James Magazine Mar Apr 2020 - Page 54



n January 2020 Gov. Brian Kemp presented
two budgets: the amended budget for fiscal
year (FY) 2020 that adjusts spending levels for the current fiscal year, and the full FY 2021 budget that
details spending for the next fiscal year which
begins July 1, 2020. The amended FY 2020 budget includes more then $210 million in agency
cuts, and the FY 2021 budget includes approximately $300 million in cuts across most
state government agencies.
Because the Georgia constitution
requires a balanced budget each year, the
governor requested the cuts in the
face of a slowing economy, recent
changes in Georgia tax policy, as
well as increased spending in mandated growth areas and gubernatorial
priorities. In 2018, the Georgia legislature passed changes to the state tax code
that reduced Georgia’s revenue stream by
approximately $500 million. To compensate for
that loss of revenue, experts calculated that Georgia’s
economy would need to grow by approximately 2.5 percent each year to meet revenue demands. However, during the first quarter of the current fiscal year, revenue collections were flat and fell short of the 2.5 percent goal. In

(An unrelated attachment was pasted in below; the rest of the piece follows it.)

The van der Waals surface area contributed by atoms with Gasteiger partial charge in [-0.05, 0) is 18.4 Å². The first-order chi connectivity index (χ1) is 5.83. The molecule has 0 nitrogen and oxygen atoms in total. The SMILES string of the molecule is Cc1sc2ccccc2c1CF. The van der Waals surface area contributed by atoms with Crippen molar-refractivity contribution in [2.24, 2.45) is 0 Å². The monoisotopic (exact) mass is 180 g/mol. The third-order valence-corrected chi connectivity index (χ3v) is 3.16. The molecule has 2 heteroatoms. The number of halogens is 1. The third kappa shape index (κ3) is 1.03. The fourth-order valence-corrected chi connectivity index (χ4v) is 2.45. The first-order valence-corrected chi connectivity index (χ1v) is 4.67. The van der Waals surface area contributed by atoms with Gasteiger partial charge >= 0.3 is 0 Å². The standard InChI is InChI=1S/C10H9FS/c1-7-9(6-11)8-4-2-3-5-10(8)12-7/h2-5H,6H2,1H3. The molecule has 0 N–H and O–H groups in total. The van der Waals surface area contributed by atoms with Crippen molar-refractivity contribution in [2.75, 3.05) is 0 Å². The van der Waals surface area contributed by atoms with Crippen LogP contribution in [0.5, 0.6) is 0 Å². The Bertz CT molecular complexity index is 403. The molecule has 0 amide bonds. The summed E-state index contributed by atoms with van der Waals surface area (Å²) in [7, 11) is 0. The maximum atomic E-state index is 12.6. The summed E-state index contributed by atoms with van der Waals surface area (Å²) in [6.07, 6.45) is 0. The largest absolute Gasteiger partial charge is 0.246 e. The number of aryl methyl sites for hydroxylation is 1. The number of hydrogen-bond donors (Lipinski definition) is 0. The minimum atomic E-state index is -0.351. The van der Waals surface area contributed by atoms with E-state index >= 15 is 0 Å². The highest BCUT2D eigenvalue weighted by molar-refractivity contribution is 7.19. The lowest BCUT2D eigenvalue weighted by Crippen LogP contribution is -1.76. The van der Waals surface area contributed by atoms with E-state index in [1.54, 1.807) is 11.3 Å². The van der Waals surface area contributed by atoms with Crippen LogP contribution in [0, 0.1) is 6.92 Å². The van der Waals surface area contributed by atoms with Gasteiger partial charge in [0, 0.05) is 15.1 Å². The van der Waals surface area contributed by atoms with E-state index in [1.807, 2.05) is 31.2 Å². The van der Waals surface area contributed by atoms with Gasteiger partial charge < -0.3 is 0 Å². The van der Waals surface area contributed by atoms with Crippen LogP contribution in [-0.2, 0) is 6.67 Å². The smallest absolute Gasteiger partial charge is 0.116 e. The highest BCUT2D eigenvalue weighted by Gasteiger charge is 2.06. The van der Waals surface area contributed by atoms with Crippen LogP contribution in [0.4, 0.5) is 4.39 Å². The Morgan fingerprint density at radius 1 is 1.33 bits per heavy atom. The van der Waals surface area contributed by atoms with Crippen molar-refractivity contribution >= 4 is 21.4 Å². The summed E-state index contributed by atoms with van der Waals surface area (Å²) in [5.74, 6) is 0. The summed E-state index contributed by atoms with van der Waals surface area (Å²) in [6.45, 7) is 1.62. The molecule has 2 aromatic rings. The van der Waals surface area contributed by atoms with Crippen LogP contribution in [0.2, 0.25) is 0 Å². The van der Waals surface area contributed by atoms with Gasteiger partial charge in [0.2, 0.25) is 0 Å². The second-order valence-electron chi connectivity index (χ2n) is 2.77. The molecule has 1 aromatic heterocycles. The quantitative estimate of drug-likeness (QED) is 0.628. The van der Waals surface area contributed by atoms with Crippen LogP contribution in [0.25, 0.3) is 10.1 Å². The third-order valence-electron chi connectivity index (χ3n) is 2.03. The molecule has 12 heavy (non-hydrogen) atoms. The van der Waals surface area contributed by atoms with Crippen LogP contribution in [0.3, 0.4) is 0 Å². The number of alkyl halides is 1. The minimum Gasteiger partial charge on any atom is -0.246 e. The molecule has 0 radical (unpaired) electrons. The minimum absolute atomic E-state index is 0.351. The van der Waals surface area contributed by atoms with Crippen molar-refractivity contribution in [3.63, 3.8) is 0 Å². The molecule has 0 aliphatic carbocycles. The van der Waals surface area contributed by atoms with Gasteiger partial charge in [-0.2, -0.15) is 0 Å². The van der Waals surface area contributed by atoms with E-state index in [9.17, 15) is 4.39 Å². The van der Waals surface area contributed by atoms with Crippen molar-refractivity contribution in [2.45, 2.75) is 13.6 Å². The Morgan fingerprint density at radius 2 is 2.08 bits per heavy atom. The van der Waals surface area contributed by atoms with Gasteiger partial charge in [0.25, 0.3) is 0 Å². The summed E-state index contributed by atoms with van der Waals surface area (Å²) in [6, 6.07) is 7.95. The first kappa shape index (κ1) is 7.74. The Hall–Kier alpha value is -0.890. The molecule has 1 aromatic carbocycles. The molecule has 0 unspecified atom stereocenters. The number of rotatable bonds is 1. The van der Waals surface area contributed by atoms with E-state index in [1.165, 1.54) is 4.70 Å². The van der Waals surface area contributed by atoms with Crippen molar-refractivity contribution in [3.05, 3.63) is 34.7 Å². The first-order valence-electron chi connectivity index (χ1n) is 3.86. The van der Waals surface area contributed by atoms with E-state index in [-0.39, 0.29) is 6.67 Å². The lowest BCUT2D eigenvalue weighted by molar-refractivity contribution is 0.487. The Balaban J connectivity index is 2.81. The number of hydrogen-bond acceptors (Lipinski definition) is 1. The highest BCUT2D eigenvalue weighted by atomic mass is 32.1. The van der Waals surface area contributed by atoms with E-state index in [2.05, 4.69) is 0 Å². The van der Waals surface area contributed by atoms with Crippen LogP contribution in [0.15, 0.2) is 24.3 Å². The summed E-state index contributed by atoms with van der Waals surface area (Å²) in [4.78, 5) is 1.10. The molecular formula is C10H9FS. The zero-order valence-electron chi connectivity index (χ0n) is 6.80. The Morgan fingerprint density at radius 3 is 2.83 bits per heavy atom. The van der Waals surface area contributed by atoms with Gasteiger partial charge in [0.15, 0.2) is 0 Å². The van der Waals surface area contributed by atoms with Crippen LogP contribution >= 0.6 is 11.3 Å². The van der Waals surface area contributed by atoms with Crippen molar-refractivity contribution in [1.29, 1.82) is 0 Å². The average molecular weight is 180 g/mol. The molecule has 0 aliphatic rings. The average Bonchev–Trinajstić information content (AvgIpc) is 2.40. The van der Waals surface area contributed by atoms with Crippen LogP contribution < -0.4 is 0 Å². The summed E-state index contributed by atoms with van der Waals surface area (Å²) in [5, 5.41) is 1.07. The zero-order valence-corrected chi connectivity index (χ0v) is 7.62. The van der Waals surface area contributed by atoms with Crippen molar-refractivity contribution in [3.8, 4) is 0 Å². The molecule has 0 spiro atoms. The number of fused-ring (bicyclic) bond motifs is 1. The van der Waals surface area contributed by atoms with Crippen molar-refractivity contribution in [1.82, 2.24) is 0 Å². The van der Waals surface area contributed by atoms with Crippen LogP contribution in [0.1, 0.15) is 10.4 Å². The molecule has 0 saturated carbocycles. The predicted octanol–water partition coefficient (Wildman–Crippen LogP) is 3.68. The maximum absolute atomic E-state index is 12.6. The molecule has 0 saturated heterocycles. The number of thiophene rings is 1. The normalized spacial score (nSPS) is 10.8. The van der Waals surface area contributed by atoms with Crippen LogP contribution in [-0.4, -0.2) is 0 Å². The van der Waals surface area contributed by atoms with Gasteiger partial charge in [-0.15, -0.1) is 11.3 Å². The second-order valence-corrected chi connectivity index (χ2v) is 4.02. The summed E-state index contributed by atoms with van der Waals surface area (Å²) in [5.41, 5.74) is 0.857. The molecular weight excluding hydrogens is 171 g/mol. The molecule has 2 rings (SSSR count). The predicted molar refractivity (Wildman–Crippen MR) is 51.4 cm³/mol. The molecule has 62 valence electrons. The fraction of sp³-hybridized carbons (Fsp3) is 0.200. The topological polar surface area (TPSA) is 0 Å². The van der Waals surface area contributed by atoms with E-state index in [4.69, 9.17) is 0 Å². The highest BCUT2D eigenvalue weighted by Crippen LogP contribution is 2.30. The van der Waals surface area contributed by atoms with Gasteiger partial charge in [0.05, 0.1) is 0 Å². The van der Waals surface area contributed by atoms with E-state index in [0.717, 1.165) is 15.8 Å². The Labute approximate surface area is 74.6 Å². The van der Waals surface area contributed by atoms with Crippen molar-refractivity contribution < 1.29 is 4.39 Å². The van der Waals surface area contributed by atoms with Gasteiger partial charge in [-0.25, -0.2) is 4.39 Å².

fact, during the first six months of FY 2020 tax collections
were $30 million below where they were during the same
time frame the previous year.
In addition to the slowing economy and reduced tax
revenue, the work of balancing the budget has also been
challenged by increased spending priorities and enrollment growth. The FY 2021 budget includes $1.1 billion
in new spending above the state’s current obligations.
Of that, $600 million is being allocated to cover costs of
rising enrollment in K-12 and post-secondary education programs, as well as health care enrollments in
Medicaid and PeachCare. Remaining committed to
his $5,000 teacher pay raise campaign promise,
Gov. Kemp has also allocated $363 million to
increase the base salary for certified teachers
by $2,000 and $1,000 for non-certified personnel currently making less than $40,000.
Kemp’s proposed cuts have been
met with resistance by many lawmakers
who say the cuts go too far. In fact, on
February 5, legislators announced they
were taking a week and a half off so
House members could focus exclusively on the budget. In a letter to House
members, Speaker David Ralston told his
colleagues to suspend all scheduled committee meetings that aren’t related to the budget
over the next week and a half and focus all “time and
energies on this important work.”
To be sure, legislators are hesitant to make many of
the agency cuts that are being proposed— especially
during an election year. However, Georgia must find
more revenue to support current priorities and avoid
cutting necessary programs. As Georgia’s population
increases, enrollment growth will only continued on page 56
MARCH/APRIL 2020
55

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